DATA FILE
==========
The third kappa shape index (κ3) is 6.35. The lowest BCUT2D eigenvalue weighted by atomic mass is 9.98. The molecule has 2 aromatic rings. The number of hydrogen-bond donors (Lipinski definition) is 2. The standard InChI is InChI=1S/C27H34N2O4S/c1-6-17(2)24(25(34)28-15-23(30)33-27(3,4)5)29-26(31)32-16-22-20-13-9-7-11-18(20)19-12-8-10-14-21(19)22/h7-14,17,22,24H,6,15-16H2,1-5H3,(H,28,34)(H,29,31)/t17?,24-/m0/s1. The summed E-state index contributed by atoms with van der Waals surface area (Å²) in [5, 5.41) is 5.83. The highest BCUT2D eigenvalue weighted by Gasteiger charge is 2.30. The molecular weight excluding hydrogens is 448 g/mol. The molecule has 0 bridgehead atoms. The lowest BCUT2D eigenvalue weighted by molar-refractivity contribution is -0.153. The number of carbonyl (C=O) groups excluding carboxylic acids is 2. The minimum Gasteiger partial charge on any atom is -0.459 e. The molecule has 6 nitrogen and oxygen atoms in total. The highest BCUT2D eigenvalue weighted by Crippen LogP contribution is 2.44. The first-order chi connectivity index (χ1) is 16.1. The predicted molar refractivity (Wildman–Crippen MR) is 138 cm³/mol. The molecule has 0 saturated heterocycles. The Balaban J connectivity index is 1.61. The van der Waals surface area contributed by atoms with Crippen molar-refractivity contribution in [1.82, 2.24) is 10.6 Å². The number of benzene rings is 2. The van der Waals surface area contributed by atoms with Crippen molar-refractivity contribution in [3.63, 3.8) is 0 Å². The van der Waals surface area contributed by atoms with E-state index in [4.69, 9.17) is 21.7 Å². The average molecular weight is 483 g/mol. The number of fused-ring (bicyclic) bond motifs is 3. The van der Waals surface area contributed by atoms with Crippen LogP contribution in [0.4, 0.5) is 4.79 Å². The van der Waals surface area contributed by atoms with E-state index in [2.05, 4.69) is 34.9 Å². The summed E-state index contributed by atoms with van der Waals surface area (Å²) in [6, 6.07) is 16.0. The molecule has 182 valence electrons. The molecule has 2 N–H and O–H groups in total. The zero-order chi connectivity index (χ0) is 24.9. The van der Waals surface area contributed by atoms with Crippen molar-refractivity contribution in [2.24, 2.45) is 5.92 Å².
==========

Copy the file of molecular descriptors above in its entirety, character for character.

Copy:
The third kappa shape index (κ3) is 6.35. The lowest BCUT2D eigenvalue weighted by atomic mass is 9.98. The molecule has 2 aromatic rings. The number of hydrogen-bond donors (Lipinski definition) is 2. The standard InChI is InChI=1S/C27H34N2O4S/c1-6-17(2)24(25(34)28-15-23(30)33-27(3,4)5)29-26(31)32-16-22-20-13-9-7-11-18(20)19-12-8-10-14-21(19)22/h7-14,17,22,24H,6,15-16H2,1-5H3,(H,28,34)(H,29,31)/t17?,24-/m0/s1. The summed E-state index contributed by atoms with van der Waals surface area (Å²) in [5, 5.41) is 5.83. The highest BCUT2D eigenvalue weighted by Gasteiger charge is 2.30. The molecular weight excluding hydrogens is 448 g/mol. The molecule has 0 bridgehead atoms. The lowest BCUT2D eigenvalue weighted by molar-refractivity contribution is -0.153. The number of carbonyl (C=O) groups excluding carboxylic acids is 2. The minimum Gasteiger partial charge on any atom is -0.459 e. The molecule has 6 nitrogen and oxygen atoms in total. The highest BCUT2D eigenvalue weighted by Crippen LogP contribution is 2.44. The first-order chi connectivity index (χ1) is 16.1. The predicted molar refractivity (Wildman–Crippen MR) is 138 cm³/mol. The molecule has 0 saturated heterocycles. The Balaban J connectivity index is 1.61. The van der Waals surface area contributed by atoms with Crippen molar-refractivity contribution in [1.82, 2.24) is 10.6 Å². The number of benzene rings is 2. The van der Waals surface area contributed by atoms with Crippen molar-refractivity contribution in [3.63, 3.8) is 0 Å². The van der Waals surface area contributed by atoms with E-state index in [4.69, 9.17) is 21.7 Å². The average molecular weight is 483 g/mol. The number of fused-ring (bicyclic) bond motifs is 3. The van der Waals surface area contributed by atoms with Crippen LogP contribution in [0.4, 0.5) is 4.79 Å². The van der Waals surface area contributed by atoms with E-state index in [2.05, 4.69) is 34.9 Å². The summed E-state index contributed by atoms with van der Waals surface area (Å²) in [6, 6.07) is 16.0. The molecule has 182 valence electrons. The molecule has 2 N–H and O–H groups in total. The zero-order chi connectivity index (χ0) is 24.9. The van der Waals surface area contributed by atoms with Crippen molar-refractivity contribution in [2.24, 2.45) is 5.92 Å².